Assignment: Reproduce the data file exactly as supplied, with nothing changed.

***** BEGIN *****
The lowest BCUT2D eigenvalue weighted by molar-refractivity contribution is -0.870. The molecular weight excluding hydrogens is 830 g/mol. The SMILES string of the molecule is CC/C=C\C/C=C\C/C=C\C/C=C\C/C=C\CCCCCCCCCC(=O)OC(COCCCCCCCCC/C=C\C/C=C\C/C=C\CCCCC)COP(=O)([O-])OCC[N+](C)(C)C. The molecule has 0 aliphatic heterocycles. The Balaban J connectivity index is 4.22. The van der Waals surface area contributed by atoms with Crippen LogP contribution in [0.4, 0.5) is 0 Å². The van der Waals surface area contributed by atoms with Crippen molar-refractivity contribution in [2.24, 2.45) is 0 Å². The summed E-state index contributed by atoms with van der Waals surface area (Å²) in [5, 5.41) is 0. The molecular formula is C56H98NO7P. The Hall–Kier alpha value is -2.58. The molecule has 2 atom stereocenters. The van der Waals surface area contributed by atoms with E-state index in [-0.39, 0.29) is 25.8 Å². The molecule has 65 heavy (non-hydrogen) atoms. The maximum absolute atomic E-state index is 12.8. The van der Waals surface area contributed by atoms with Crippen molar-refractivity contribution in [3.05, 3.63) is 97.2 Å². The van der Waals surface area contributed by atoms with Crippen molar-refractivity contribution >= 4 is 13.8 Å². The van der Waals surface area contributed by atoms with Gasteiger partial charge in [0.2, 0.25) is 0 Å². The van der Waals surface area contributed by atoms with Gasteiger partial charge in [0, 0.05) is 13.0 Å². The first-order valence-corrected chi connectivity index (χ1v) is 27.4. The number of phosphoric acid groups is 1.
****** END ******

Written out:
The lowest BCUT2D eigenvalue weighted by molar-refractivity contribution is -0.870. The molecular weight excluding hydrogens is 830 g/mol. The SMILES string of the molecule is CC/C=C\C/C=C\C/C=C\C/C=C\C/C=C\CCCCCCCCCC(=O)OC(COCCCCCCCCC/C=C\C/C=C\C/C=C\CCCCC)COP(=O)([O-])OCC[N+](C)(C)C. The molecule has 0 aliphatic heterocycles. The Balaban J connectivity index is 4.22. The van der Waals surface area contributed by atoms with Crippen LogP contribution in [0.4, 0.5) is 0 Å². The van der Waals surface area contributed by atoms with Crippen molar-refractivity contribution in [2.24, 2.45) is 0 Å². The summed E-state index contributed by atoms with van der Waals surface area (Å²) in [5, 5.41) is 0. The molecular formula is C56H98NO7P. The Hall–Kier alpha value is -2.58. The molecule has 2 atom stereocenters. The van der Waals surface area contributed by atoms with E-state index in [-0.39, 0.29) is 25.8 Å². The molecule has 65 heavy (non-hydrogen) atoms. The maximum absolute atomic E-state index is 12.8. The van der Waals surface area contributed by atoms with Crippen molar-refractivity contribution in [3.05, 3.63) is 97.2 Å². The van der Waals surface area contributed by atoms with Crippen molar-refractivity contribution >= 4 is 13.8 Å². The van der Waals surface area contributed by atoms with Gasteiger partial charge in [0.2, 0.25) is 0 Å². The van der Waals surface area contributed by atoms with Gasteiger partial charge in [0, 0.05) is 13.0 Å². The first-order valence-corrected chi connectivity index (χ1v) is 27.4. The number of phosphoric acid groups is 1.